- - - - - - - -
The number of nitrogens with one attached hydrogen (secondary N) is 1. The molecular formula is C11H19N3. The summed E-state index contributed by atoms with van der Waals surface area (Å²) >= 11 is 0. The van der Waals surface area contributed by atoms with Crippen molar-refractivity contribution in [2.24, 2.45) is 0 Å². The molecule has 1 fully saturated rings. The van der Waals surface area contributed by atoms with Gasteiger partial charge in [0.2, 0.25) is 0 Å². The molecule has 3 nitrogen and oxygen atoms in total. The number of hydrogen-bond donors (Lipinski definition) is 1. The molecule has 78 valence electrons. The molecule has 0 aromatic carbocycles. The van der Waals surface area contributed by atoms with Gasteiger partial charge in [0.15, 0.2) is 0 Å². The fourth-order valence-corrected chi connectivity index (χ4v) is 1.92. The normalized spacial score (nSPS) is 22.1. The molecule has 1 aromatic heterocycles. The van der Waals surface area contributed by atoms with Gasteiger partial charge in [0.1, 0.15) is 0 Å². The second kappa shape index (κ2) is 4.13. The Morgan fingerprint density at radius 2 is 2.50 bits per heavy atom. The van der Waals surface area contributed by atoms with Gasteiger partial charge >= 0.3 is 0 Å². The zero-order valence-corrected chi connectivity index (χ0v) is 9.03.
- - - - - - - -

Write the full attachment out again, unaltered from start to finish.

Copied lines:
The number of nitrogens with one attached hydrogen (secondary N) is 1. The molecular formula is C11H19N3. The summed E-state index contributed by atoms with van der Waals surface area (Å²) >= 11 is 0. The van der Waals surface area contributed by atoms with Crippen molar-refractivity contribution in [2.24, 2.45) is 0 Å². The molecule has 1 fully saturated rings. The van der Waals surface area contributed by atoms with Gasteiger partial charge in [0.2, 0.25) is 0 Å². The molecule has 3 nitrogen and oxygen atoms in total. The number of hydrogen-bond donors (Lipinski definition) is 1. The molecule has 78 valence electrons. The molecule has 0 aromatic carbocycles. The van der Waals surface area contributed by atoms with Gasteiger partial charge in [0.15, 0.2) is 0 Å². The fourth-order valence-corrected chi connectivity index (χ4v) is 1.92. The normalized spacial score (nSPS) is 22.1. The molecule has 1 aromatic heterocycles. The van der Waals surface area contributed by atoms with Gasteiger partial charge in [0.1, 0.15) is 0 Å². The second kappa shape index (κ2) is 4.13. The Morgan fingerprint density at radius 2 is 2.50 bits per heavy atom. The van der Waals surface area contributed by atoms with Gasteiger partial charge >= 0.3 is 0 Å². The zero-order valence-corrected chi connectivity index (χ0v) is 9.03.